When Hurricane Irene hit the Northeast last year, thousands were left without power for weeks. There was flooding, intense winds and an abundance of rain. Many homeowners and businesses found themselves unprepared. Now, national weather forecasters are predicting a Halloween complete with "Frankenstorm" – the likely result when three storm cells converge over the East coast.
As reported by CBS News, Hurricane Sandy – relegated to a category 1 hurricane as of Thursday – is on course to collide with a wintry storm that swept over the Midwest this week. Additionally, cold air is streaming south from Canada.
In an effort to avoid some of the aftermath that followed Hurricane Irene, some areas are encouraging public utility companies to use call center answering services to keep customers fully informed during the storm and any possible recovery period.
Massachusetts Governor Deval Patrick told the Boston Globe that this time, the state is not taking any chances. In August, Patrick signed a bill into law that aims to improve emergency response services. According to the source, the new requirements call for organizations to use a fully staffed call center and coordinate with the Massachusetts Emergency Management Agency when implementing an emergency response plan.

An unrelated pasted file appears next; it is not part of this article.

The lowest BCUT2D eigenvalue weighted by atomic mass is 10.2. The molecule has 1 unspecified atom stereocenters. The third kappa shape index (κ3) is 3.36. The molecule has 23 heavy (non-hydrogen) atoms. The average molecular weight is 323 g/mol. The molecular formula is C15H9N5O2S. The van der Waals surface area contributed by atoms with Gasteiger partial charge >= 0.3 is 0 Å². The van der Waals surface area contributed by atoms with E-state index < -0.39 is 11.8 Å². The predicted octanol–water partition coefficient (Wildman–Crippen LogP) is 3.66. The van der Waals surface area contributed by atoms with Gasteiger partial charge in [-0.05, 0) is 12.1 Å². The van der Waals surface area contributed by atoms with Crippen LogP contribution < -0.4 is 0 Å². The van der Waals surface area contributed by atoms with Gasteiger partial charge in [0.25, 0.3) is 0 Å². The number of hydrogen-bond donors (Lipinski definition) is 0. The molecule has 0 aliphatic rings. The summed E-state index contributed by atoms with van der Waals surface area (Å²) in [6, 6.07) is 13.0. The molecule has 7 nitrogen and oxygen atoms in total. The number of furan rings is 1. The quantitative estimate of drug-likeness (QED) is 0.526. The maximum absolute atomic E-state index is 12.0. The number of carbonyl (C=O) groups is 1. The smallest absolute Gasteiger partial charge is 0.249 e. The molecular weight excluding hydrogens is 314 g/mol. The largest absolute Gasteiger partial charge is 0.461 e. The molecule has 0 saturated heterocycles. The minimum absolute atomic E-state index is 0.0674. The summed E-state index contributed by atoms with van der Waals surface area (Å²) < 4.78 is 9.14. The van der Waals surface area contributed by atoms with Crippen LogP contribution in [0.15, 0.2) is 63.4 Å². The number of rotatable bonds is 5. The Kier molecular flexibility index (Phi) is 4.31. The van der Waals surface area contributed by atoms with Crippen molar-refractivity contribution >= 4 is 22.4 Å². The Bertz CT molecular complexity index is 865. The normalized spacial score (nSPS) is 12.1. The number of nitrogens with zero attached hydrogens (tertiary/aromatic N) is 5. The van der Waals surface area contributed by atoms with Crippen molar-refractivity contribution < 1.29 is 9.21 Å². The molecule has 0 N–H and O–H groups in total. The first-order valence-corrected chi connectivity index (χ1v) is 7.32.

"People don't want to be dealing with their utilities being out for days at a time, but if it's going to be days at a time, they want to know it's going to be days at a time and not, you know, 'It's going to have it up by midnight,' and then midnight comes and goes and nothing happens," Patrick told the Globe.
Especially during dangerous storms, it's crucial for customers to be able to contact emergency services 24/7. With an answering service that implements phone, email and text messaging, an organization can ensure that a consumer will always be put in touch with a live person.